In the past month, Middle East respiratory syndrome has morphed from a little-known disease in the Arabian Peninsula to a major global health concern, with more than 300 cases in Saudi Arabia in April, 54 of them fatal.
Two cases have been reported in the U.S. as well — one in Indiana and one in Florida. Both men had worked in Saudi Arabia hospitals. So far, neither has spread the respiratory disease to others.
In a news conference today, the World Health Organization in Geneva stopped short of declaring MERS an international public health emergency.
But health officials expect to see more cases imported into the States. American hospitals are now working to recognize the flu-like disease early and keep it from spreading.
Although MERS doesn't appear to be highly infectious in people's homes or in airplanes, it's clearly spreading in hospitals. That's where many of the Saudi infections occurred.
"This is not like measles ... not like chickenpox — which are [both] highly communicable diseases," says epidemiologist Trish Perl at Johns Hopkins Hospital in Baltimore. "But the reality is that there is something in health care [centers] where the communicability is much more prominent."
It's not clear what makes hospitals so risky. Some medical procedures — breathing treatments, certain exams — might propel more virus into the atmosphere.
Or it could be human error. A WHO team in Saudi Arabia last week saw breaches of infection control.
Perl says the protocols are actually quite simple. "It's about separating sick people from nonsick people," she says. "And it's about wearing the appropriate gear."
By gear she means standard hospital gloves, masks and gowns. Staff need to be shown how to use this gear properly — for instance, changing their surgical gowns every time they enter or exit isolation units.
"Every single person in this emergency room or any emergency will tell you they're super, super busy. They're too busy to do this or that and whatever," she says. "How do they prioritize in their list of business what are the most important things to do?"
Getting all hospital workers to comply with standard infection control procedures — all the time — was a key to stopping an outbreak of SARS in 2003, says Georgetown University infectious disease specialist Daniel Lucey, who worked in a Toronto hospital at the time.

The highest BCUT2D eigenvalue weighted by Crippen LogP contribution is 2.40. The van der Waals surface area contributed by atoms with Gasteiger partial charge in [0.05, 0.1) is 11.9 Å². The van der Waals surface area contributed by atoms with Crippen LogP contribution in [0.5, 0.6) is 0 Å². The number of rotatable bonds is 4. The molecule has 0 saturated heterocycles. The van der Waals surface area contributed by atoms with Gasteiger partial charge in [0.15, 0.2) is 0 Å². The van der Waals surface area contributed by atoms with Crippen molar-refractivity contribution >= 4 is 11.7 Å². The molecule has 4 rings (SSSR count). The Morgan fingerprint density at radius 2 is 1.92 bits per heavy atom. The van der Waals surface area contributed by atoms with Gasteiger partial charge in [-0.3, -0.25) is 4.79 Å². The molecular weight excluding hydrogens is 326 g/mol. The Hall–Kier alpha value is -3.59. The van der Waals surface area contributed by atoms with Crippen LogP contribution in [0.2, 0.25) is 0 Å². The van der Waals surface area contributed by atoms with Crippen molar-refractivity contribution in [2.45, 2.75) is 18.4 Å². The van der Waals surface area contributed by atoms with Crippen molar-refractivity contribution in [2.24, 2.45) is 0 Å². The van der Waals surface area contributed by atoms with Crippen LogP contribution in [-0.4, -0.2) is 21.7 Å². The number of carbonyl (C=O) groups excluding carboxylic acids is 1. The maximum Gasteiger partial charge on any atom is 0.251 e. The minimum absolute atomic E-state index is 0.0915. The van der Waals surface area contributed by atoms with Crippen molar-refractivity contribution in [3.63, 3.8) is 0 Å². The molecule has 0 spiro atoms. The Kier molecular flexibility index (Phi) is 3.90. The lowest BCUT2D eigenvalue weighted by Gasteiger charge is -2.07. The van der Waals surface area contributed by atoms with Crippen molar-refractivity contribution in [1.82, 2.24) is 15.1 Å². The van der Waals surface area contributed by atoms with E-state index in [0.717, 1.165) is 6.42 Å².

When hospital personnel donned personal protective equipment, Lucey recalls, "someone stood there and monitored you to make sure you followed, step by step by step, putting it on properly and taking it off."
WHO is calling for Saudi hospitals to tighten infection control measures. Hospitals worldwide need to be equally vigilant, since a MERS patient could fly anywhere in the world before being diagnosed.
AUDIE CORNISH, HOST:
From NPR News, this is ALL THINGS CONSIDERED. I'm Audie Cornish.
MELISSA BLOCK, HOST:
And I'm Melissa Block. Today, the World Health Organization in Geneva stopped short of declaring the Middle East Respiratory Syndrome, or MERS, an international public health emergency. But the WHO did express concern about the potential for it to spread globally. Hundreds of new cases of the virus appeared in April alone. More than 50 of those were fatal. Many of these infections occurred in hospitals in Saudi Arabia. The WHO's Dr. Keiji Fukuda told reporters one thing driving the MERS outbreak is poor infection control in the Saudi health facilities.
DR. KEIJI FUKUDA: When you break down with infection control, you have an outbreak in your hospital and you have an outbreak of a disease which can kill people.